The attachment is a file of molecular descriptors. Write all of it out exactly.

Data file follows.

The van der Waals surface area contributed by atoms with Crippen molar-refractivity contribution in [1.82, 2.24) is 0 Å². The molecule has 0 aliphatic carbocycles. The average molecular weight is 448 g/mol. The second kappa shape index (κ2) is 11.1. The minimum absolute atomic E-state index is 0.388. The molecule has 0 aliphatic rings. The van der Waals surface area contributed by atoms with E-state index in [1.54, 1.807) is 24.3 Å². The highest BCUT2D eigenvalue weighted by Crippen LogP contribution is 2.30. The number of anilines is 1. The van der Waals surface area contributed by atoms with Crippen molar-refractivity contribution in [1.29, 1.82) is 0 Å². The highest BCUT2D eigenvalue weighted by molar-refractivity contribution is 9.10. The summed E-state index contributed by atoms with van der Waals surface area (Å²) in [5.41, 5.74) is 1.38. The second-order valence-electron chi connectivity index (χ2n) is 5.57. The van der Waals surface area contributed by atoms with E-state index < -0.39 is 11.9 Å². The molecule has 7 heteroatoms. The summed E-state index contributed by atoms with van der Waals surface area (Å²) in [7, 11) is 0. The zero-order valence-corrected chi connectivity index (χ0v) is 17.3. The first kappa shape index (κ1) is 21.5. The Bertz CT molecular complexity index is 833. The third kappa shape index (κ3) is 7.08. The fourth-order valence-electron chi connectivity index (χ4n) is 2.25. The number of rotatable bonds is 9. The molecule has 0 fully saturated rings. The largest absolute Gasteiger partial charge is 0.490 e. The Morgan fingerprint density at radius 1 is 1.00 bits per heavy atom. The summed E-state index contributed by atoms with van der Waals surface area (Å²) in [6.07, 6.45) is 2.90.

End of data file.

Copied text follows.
The van der Waals surface area contributed by atoms with Crippen molar-refractivity contribution in [1.82, 2.24) is 0 Å². The molecule has 0 aliphatic carbocycles. The average molecular weight is 448 g/mol. The second kappa shape index (κ2) is 11.1. The minimum absolute atomic E-state index is 0.388. The molecule has 0 aliphatic rings. The van der Waals surface area contributed by atoms with E-state index in [1.54, 1.807) is 24.3 Å². The highest BCUT2D eigenvalue weighted by Crippen LogP contribution is 2.30. The number of anilines is 1. The van der Waals surface area contributed by atoms with Crippen molar-refractivity contribution in [1.29, 1.82) is 0 Å². The highest BCUT2D eigenvalue weighted by molar-refractivity contribution is 9.10. The summed E-state index contributed by atoms with van der Waals surface area (Å²) in [5.41, 5.74) is 1.38. The second-order valence-electron chi connectivity index (χ2n) is 5.57. The van der Waals surface area contributed by atoms with E-state index < -0.39 is 11.9 Å². The molecule has 7 heteroatoms. The summed E-state index contributed by atoms with van der Waals surface area (Å²) in [7, 11) is 0. The zero-order valence-corrected chi connectivity index (χ0v) is 17.3. The first kappa shape index (κ1) is 21.5. The Bertz CT molecular complexity index is 833. The third kappa shape index (κ3) is 7.08. The fourth-order valence-electron chi connectivity index (χ4n) is 2.25. The number of rotatable bonds is 9. The molecule has 0 fully saturated rings. The largest absolute Gasteiger partial charge is 0.490 e. The Morgan fingerprint density at radius 1 is 1.00 bits per heavy atom. The summed E-state index contributed by atoms with van der Waals surface area (Å²) in [6.07, 6.45) is 2.90.